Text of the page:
Kids' Risk of Dying from Flu Lower When Vaccinated

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Kids who are vaccinated against the flu can still get sick from the virus; vaccination does not provide perfect protection. However, vaccinated kids are still much less likely to die from the flu than children who are not vaccinated against the illness, according to a new study.

In the study, researchers looked at the cases of nearly 300 U.S. children who died from the flu over four flu seasons. Most of the children had not been vaccinated against the virus, the investigators found.

The new research suggests that some flu deaths in children could be prevented with vaccination, said Brendan Flannery, the study's lead author and an epidemiologist at the Centers for Disease Control and Prevention. [6 Flu Vaccine Myths]

In the study, the researchers looked at 291 children who died between July 1, 2010, and June 30, 2014. The children were between 6 months and 17 years old when they died. All had been diagnosed with the flu before their deaths or were diagnosed during autopsy, Flannery said.

Only 26 percent of the children who died had been vaccinated against the flu before they got sick from the virus, said the study, published today (April 3) in the journal Pediatrics.

The researchers noted that 153 children in the study had "high-risk" medical conditions — such as asthma, heart disease or blood disorders — that put these individuals at an increased risk of flu complications that can lead to hospitalizations or death. Among these children, 31 percent had been vaccinated against the flu, the study said.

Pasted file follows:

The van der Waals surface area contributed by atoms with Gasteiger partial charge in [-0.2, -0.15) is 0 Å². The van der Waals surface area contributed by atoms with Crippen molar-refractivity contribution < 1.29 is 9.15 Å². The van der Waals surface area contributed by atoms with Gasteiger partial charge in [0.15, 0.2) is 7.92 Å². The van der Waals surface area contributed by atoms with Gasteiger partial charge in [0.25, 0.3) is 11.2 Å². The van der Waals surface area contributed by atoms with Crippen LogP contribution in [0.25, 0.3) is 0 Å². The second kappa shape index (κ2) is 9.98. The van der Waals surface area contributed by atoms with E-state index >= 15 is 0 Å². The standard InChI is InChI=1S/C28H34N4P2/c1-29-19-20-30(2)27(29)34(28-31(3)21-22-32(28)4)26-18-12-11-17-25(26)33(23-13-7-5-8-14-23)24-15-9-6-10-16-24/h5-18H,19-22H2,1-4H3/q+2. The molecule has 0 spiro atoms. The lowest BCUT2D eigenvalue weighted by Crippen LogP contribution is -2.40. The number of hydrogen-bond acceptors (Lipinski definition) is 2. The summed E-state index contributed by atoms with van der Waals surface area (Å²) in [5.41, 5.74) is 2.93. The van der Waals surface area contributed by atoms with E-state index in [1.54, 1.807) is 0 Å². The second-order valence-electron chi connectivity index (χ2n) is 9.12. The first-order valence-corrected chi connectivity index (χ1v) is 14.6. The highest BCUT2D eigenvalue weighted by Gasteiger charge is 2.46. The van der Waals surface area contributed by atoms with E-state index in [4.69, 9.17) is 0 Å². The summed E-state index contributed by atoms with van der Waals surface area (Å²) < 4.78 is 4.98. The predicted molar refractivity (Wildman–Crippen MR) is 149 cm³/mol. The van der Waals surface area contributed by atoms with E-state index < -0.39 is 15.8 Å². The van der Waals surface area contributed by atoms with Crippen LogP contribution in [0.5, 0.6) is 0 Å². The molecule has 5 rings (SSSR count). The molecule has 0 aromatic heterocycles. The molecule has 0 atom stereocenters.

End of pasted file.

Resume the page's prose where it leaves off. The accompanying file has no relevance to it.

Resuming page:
Overall, the flu vaccine reduced the risk of death from the disease by half among the kids with high-risk conditions, and by nearly two-thirds among kids without such conditions, the researchers found. [5 Dangerous Vaccine Myths]

It's rare for children to die from the flu; however, cases do occur every year, according to the study. The incidence of such cases varies depending on the severity of the flu season. Since 2004, the number of children who have died from the flu has ranged from a low of 37 during the 2011-2012 flu season to 358 during a 2009 flu pandemic.

The new results support current recommendations for annual flu vaccinations for children ages 6 months and older, the study said. Moreover, the findings underscore the importance of giving children with high-risk conditions vaccines against the flu, because of the higher risk of flu-related complications and flu-related death among these children, the researchers said.

Originally published on Live Science.

Staff Writer